“Is that the Hellcat?!” the excited voices clamoured all week. “No, this is ‘just’ the regular 392 Hemi.” I expected to see disappointment, to hear it in their voices. It didn’t come.

“Wow, I love this colour, this looks awesome! Bet it still goes like hell too, yeah?”

Well, yeah. Frankly.

It looks the goods too, the recent refresh, especially the headlight treatment, elevated the Charger from outdated brute to shredded street fighter. The menacing hood scoop and aggressive front splitter are beautifully executed and the bulging hood sets off the purposeful silhouette. Even the rear brake vent ducts in the rear bumper are well done, mirroring the character line pressed into the doors. The 20-inch SRT rims fill the wheel wells and command respect with just a little more gap in the rear well giving the Charger a head-down, arse-up stance.

Everything about this car says “alpha dog”.

And yet you have to feel for the former top-flight Charger trim.

These days, nobody can ever speak about the SRT 392, or write a review of it, without speaking about its a bigger, badder brother. Its 485 hp and 475 lb-ft were once enough to make everyone else quiver in their boots but the stout 707 hp metered out by the Hellcat make those numbers seem so small.

Which is unfair, because there’s nothing small about 485 hp when you stand hard on that right-hand pedal.

When you do, especially if you’ve already delved into the SRT Track app in the massive display screen and selected “Track” mode – you will light the rears up in a glorious shower of hot rubber and glory.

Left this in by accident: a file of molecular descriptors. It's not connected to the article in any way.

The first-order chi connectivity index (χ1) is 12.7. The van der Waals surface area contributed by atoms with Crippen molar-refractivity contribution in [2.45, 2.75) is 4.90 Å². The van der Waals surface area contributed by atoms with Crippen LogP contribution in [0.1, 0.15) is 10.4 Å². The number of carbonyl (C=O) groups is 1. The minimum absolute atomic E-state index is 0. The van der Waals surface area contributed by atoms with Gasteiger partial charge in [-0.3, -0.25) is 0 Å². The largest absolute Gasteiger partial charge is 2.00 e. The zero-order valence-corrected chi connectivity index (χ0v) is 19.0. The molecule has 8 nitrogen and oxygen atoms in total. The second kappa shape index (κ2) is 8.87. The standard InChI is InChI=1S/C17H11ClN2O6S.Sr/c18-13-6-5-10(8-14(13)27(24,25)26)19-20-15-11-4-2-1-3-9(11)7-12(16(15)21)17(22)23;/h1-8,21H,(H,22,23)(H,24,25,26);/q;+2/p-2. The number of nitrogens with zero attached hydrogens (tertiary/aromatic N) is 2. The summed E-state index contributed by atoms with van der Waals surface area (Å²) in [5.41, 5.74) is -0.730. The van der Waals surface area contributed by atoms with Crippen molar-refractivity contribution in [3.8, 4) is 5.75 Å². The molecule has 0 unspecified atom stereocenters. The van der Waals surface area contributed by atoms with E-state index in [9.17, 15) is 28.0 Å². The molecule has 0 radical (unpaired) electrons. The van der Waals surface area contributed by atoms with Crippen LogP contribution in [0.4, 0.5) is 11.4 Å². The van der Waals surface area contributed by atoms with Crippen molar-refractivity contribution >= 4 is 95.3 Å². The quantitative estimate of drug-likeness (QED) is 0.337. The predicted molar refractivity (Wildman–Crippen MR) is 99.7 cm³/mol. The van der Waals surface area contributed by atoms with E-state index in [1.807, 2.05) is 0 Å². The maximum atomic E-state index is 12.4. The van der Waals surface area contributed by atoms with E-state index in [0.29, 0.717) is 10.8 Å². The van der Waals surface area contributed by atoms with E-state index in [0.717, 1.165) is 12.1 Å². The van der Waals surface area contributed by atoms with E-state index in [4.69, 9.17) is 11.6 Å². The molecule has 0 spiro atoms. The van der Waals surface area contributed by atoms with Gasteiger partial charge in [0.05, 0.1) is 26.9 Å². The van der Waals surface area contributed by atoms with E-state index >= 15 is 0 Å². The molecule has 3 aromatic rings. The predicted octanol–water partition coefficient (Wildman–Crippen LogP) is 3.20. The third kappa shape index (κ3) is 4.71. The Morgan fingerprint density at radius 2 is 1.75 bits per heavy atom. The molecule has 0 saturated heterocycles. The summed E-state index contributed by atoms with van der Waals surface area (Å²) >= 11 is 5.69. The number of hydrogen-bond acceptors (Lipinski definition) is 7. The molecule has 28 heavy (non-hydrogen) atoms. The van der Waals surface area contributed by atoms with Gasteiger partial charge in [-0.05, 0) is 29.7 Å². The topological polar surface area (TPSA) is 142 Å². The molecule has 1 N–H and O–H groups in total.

Or, if you’re more judicious with the throttle and give the traction control an opportunity to assist you, the Charger will shunt forward with the sort of enthusiasm and thrust that makes your passengers scream, squeal, giggle or punch you, depending on who they are. My wife punched me. My daughter giggled. My wife punched me again.

The SRT also gets a launch control button, which I pressed… and then promptly un-pressed when I saw my wife curling her hand into a fist once again.

The point I’m trying to make is: If you chose to buy “just” the 392 Hemi you will not be disappointed. You will not feel like you need more power, and anyone who tells you that you “should have bought the Hellcat” will likely eat their words within 10 seconds of sitting down in your passenger seat.

This setup is actually more usable on the street too, a little easier to drive, a little lighter on the fuel load and a lot less likely to make you dead.

Less sensible choices: 2016 Challenger SRT Hellcat vs. 2016 Charger SRT Hellcat

It’s the more sensible choice. Kind of.